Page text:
Home > Cardiology > ACC/WCC 2020 > Vascular Medicine and Thromboembolism > Subgroup analysis VOYAGER PAD

Subgroup analysis VOYAGER PAD

Presented by
Prof. W. Hiatt, University of Colorado, USA
Conference
ACC 2020
Trial
VOYAGER PAD
A prespecified subgroup analysis of VOYAGER PAD demonstrated that background clopidogrel in patients with peripheral artery disease (PAD) receiving rivaroxaban and low-dose aspirin after lower extremity revascularisation does not modify the benefit of rivaroxaban but appears to increase bleeding [1].

The VOYAGER PAD trial was the largest evidence base of patients with revascularised symptomatic PAD, which demonstrated that the combination of twice-daily rivaroxaban and once-daily aspirin was safe and more effective than aspirin alone for reducing future thrombotic and ischaemic events [2]. In the current subgroup analysis of VOYAGER PAD, presented by Prof. William Hiatt (University of Colorado, USA), investigators aimed to evaluate whether efficacy and safety of rivaroxaban were consistent regardless of background clopidogrel use.

The rationale for this particular subgroup analysis was that the dual-antiplatelet therapy (DAPT) in PAD patients who have just undergone endovascular lower-extremity revascularisation usually consists of aspirin and clopidogrel, although this choice is not based on any Class I evidence and instead is "an extrapolation from the coronary artery literature, where it does have some benefit, particularly after percutaneous coronary intervention,‚ÄĚ Prof. Hiatt explained.

Here, half of the 6,564 randomised patients enrolled in VOYAGER PAD also received clopidogrel at the time of their lower extremity revascularisation procedure, which was at the discretion of their treating physician and was allowed for up to 6 months. Patients receiving clopidogrel were more likely to undergo endovascular procedures (90.7%) than undergo surgery (9.3%), consistent with the common use of clopidogrel in endovascular procedures.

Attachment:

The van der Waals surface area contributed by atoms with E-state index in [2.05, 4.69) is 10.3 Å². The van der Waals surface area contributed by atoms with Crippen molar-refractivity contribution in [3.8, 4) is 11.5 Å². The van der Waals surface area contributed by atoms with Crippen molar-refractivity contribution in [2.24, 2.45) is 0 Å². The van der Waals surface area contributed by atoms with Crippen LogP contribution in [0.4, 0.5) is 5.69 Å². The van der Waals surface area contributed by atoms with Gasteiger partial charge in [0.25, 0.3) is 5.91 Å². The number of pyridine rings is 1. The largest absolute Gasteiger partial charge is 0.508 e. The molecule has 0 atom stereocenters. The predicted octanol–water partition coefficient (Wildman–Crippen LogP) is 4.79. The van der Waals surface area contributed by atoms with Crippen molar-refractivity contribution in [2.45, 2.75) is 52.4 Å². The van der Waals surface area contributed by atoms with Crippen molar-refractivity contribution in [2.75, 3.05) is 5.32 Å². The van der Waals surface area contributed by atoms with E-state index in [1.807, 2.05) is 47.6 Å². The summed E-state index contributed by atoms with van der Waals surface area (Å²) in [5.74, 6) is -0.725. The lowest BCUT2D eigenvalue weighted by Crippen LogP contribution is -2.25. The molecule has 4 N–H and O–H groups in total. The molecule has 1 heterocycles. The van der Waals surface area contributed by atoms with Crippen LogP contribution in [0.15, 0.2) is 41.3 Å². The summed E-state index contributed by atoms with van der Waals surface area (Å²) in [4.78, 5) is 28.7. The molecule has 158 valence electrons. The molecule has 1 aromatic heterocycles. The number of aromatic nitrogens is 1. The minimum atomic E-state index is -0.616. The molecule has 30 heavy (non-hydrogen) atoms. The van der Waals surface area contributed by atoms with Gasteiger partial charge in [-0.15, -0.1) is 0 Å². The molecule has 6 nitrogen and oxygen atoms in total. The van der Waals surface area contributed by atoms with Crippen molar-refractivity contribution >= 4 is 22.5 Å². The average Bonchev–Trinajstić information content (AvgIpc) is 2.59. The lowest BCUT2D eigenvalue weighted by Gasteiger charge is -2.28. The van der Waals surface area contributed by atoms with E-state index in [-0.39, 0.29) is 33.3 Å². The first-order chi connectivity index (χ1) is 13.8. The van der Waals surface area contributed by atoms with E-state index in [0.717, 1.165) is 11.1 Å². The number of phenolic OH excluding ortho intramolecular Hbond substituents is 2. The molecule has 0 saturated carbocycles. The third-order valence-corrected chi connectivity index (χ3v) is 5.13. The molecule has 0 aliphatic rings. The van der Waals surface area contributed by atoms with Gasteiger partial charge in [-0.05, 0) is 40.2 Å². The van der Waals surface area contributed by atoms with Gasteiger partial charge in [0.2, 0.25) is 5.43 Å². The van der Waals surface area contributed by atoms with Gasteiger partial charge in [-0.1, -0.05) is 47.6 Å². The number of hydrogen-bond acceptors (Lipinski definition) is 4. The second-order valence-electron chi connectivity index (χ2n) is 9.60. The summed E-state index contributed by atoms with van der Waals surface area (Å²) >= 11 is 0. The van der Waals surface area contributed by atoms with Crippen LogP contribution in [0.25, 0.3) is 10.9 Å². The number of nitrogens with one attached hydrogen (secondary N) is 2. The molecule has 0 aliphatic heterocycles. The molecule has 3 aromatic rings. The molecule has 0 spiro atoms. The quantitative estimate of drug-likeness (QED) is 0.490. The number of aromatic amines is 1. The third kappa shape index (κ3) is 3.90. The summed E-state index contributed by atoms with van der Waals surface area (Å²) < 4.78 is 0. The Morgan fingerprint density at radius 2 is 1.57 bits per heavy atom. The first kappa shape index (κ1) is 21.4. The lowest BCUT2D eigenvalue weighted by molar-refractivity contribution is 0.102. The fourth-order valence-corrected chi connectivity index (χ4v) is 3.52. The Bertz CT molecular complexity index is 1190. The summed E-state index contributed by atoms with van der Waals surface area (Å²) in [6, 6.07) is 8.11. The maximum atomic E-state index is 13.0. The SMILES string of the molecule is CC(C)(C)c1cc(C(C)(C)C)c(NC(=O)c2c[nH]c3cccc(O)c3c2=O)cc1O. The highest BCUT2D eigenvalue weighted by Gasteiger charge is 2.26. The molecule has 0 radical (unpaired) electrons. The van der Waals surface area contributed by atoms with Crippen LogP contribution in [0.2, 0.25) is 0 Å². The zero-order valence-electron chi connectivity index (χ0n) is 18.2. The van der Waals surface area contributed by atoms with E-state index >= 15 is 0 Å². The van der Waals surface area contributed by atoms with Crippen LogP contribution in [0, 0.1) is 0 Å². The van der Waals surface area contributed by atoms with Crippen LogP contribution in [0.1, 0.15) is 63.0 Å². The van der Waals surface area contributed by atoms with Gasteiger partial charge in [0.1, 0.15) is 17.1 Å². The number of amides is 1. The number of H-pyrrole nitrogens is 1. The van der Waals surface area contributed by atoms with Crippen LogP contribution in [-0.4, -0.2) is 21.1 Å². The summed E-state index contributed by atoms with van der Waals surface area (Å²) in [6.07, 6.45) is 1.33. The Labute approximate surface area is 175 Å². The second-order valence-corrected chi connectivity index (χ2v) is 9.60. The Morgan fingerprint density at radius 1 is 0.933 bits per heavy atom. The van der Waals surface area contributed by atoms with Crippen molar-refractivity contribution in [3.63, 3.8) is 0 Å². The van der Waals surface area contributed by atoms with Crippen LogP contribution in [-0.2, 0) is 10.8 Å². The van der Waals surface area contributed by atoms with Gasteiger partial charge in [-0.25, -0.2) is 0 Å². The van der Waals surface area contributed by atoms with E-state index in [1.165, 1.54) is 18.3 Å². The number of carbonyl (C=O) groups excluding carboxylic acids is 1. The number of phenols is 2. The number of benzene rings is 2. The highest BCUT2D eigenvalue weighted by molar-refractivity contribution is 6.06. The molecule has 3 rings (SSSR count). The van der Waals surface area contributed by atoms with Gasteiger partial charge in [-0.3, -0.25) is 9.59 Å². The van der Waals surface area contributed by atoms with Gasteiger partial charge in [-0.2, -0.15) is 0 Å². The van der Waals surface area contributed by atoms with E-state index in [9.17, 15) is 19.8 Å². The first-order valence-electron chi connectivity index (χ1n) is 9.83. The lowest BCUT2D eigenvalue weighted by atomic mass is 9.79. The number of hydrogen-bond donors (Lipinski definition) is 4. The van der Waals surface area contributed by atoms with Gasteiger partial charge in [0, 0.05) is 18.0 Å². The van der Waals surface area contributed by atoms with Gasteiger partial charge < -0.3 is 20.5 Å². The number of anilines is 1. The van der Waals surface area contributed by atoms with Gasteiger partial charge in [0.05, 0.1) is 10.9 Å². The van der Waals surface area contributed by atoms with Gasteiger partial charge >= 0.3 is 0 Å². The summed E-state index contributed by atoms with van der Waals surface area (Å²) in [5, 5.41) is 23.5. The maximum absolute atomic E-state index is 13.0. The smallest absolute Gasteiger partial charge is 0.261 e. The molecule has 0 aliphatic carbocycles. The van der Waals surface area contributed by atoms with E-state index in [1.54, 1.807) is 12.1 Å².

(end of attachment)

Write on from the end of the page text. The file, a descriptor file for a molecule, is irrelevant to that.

Results of this pre-specified subgroup analysis demonstrated that the benefit of rivaroxaban + aspirin versus aspirin alone in patients with symptomatic PAD undergoing revascularisation is consistent, regardless of background clopidogrel. The primary efficacy endpoint had a hazard ratio ~0.85 with rivaroxaban, regardless of clopidogrel with number needed to treat <50 with or without clopidogrel. The safety of rivaroxaban + aspirin versus aspirin alone was also consistent regardless of background clopidogrel overall. The principal safety outcome of Thrombolysis in Myocardial Infarction (TIMI) major bleeding had a hazard ratio of ~1.3 to 1.5 regardless of clopidogrel, with number needed to harm >90 with or without clopidogrel.

In an exploratory analysis of early bleeding, exposure to clopidogrel was associated with higher rates of bleeding while used, particularly with longer durations (e.g. >30 days). Prof. Hiatt concluded: "In the absence of clear benefit, clopidogrel exposure along with aspirin and rivaroxaban should be minimised or avoided to reduce this risk." It should be noted that VOYAGER PAD was not designed to assess whether clopidogrel provides any benefit in this setting, a question that remains unanswered.

 


    1. Hiatt WR, et al. Abstract 406-13. ACC/WCC 28-30 March 2020.
    2. Bonaca MP, et al. N Engl J Med. 2020. DOI:10.1056/NEJMoa2000052.

 



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